What Donald Trump gets with Mike Pence as VP: A yes-man

This is the Pence being touted as Trump’s potential VP. But it is not the man Hoosiers have seen since we elected him in 2012. Instead, we got someone more interested in protecting his own presidential ambitions than in articulating and pursuing a consistent statewide vision. We got a governor whose administration veers between the cautious and the catastrophic.

Pence’s calculations began long before he ran for Indiana’s top office. In 2010, he hosted a private meeting with staffers, family and friends to discuss a gubernatorial bid. The group spent a long day debating what his candidacy would stand for, and Pence listened to various suggestions, including one for a bid that would have highlighted his evangelical views on abortion and same-sex marriage. In the end, though, he made it clear he would stick to a message with a wider appeal: jobs and schools. He ran a bland and careful campaign built on a “Roadmap for Indiana,” a densely footnoted pamphlet that aides passed out on the stump.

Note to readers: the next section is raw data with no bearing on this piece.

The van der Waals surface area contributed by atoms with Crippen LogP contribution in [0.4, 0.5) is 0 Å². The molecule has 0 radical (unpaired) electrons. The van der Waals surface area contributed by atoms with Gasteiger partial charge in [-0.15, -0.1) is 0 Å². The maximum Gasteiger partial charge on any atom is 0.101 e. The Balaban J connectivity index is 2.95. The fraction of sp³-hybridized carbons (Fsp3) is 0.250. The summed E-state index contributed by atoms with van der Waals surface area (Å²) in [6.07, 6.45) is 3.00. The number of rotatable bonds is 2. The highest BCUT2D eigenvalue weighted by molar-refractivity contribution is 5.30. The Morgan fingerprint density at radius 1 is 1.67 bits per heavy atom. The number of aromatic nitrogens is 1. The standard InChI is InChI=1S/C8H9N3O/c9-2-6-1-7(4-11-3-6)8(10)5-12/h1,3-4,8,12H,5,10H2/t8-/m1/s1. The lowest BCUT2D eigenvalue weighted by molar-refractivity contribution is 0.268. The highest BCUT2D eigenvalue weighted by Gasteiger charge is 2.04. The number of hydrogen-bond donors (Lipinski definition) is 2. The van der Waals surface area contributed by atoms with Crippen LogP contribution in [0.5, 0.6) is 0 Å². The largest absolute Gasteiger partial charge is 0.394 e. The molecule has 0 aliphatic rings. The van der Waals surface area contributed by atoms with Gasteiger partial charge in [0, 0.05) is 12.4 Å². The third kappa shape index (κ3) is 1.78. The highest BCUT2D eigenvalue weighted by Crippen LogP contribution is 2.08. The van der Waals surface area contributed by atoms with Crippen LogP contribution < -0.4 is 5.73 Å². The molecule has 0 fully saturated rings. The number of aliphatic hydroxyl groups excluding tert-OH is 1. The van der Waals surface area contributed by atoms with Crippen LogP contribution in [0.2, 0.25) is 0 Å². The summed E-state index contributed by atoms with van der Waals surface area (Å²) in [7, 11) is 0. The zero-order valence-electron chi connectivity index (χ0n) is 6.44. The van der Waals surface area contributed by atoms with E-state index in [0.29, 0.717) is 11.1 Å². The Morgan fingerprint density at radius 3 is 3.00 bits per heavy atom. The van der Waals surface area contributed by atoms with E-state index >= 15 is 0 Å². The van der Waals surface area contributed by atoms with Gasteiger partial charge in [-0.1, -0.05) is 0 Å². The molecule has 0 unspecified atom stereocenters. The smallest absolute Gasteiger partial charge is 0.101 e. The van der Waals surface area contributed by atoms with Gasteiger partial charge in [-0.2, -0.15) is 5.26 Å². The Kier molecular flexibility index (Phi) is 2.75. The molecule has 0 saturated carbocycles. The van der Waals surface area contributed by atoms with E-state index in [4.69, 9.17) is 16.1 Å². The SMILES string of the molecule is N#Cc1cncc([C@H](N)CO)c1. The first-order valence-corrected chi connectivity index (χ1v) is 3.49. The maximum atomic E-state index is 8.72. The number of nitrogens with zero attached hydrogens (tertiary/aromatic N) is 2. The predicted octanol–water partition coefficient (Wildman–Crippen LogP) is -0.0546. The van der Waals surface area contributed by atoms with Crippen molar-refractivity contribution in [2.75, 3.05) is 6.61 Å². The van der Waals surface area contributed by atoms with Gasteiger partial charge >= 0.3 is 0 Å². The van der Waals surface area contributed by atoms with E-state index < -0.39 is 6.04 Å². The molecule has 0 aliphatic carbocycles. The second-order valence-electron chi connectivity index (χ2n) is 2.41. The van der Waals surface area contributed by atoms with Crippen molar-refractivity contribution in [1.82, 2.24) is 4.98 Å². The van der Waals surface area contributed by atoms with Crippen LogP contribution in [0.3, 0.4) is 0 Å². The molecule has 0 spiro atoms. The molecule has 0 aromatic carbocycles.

What’s clear now is that this was actually just a “Roadmap for Mike Pence’s Election.” Pence won, barely. Once he moved into the governor’s residence, he expanded his agenda, especially where it could boost his political future. Nowhere in the “Roadmap’s” 77 pages does it mention gay rights or same-sex marriage. And yet, in the spring of 2015, Pence happily — infamously — signed into law Indiana’s Religious Freedom Restoration Act, which many believed was intended to allow Hoosiers to discriminate against gays and lesbians. It seemed in part a reward for the social conservatives he’d need in 2016, whether he was running for reelection in Indiana or on a larger stage. Instead, a stunned Pence watched as it grew into a national PR disaster.